Hardball by Sara Paretsky
My rating: 3 of 5 stars
I won one of the Goodreads giveaways and received an advance copy of Hardball in the mail in September–my first Sara Paretsky novel! I still consider myself new to the mystery genre (most of it limited to Agatha Christie books), and so was not familiar with the V.I. Warshawski series.
This book is a good introduction, since Vic makes sure to strew background info throughout the narrative. It’s done pretty matter-of-factly, and sometimes gave me the impression that the author (or narrator) was aware of the need to catch new readers up to speed. But do we really need to know that she’s divorced? It doesn’t further the plot any.
The plot was intricate, and unfolded with a fine pacing, the way a movie version might play out. The people in this book are all kinds–street bums and politicians, artists and racists. It is one the pleasures about this book–the many people who are involved. That, and the deeper underlying story of the lives of Chicago blacks during a riotous time of racial conflict. I wished that had been explored more deeply. But as the narrator was only 9 then, and a child of a cop, there was only so much she knew. The story of Lamont Gadsden, the missing teenager, was infinitely more interesting and real than anything Vic was doing.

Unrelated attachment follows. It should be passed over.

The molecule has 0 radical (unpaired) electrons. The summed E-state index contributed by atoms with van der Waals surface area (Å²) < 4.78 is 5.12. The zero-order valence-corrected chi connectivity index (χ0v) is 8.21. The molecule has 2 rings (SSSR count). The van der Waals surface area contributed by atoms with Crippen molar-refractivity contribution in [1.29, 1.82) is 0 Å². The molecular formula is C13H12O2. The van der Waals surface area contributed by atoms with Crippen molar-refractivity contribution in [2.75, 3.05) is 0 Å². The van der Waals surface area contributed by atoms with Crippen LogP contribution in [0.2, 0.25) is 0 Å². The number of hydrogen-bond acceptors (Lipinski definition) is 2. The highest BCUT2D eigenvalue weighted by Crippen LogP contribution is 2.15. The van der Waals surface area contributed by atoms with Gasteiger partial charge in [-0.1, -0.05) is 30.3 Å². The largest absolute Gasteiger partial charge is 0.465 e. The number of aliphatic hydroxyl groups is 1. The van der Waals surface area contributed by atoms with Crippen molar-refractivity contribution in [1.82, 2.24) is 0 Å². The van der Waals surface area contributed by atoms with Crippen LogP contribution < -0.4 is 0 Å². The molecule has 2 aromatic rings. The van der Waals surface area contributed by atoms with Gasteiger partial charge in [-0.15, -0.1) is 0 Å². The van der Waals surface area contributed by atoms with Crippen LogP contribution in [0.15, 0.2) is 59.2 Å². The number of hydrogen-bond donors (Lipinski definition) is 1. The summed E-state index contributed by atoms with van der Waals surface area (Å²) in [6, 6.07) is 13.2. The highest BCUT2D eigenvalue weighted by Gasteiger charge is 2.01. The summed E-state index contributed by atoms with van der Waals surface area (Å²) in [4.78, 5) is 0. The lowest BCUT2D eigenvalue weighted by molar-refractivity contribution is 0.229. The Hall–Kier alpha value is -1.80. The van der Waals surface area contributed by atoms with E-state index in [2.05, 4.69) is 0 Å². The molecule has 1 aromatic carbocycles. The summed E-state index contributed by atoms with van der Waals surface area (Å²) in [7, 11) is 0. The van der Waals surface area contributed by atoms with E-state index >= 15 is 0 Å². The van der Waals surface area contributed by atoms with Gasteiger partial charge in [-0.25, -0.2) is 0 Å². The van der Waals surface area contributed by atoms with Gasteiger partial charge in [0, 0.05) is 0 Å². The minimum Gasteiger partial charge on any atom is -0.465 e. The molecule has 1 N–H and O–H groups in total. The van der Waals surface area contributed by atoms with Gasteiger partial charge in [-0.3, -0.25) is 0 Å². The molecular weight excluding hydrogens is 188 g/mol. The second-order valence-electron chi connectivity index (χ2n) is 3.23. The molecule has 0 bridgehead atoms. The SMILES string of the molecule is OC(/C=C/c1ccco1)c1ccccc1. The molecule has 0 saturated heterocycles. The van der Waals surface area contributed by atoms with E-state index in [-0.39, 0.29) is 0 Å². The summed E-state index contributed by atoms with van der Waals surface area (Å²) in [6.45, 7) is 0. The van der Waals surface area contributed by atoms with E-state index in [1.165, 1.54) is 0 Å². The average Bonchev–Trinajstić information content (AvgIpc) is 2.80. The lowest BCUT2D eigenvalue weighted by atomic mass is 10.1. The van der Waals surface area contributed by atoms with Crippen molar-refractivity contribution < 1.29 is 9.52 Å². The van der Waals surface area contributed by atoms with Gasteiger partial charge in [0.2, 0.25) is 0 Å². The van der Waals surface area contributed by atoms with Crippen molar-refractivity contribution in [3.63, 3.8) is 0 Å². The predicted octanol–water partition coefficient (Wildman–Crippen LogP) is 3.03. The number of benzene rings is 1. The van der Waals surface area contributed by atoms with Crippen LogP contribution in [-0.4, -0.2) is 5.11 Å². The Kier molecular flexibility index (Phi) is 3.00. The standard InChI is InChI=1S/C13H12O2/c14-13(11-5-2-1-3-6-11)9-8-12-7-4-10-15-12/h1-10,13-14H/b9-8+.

But at times, Vic acts as tour guide to her city, going on about the slowness of traffic on the highway, and where things used to be, how they used to be. It’s too much distraction for a book already crammed full of unnecessaries: the vacation to Italy, a blockhead cousin, her PDAs and Apple computers. I sensed the story was trying very hard to be modern, by telling us what brand this or that is–none of which serves to illustrate anything about the story or people. There are several mentions (but no reflections)of Barak Obama as President, which is annoying in a book about race relations, and it only serves to date the book.
What kept me up all night reading it was the chase–once Petra’s gone, and the bad guys have Vic on the run, then it’s full-tilt suspense–through to the end.
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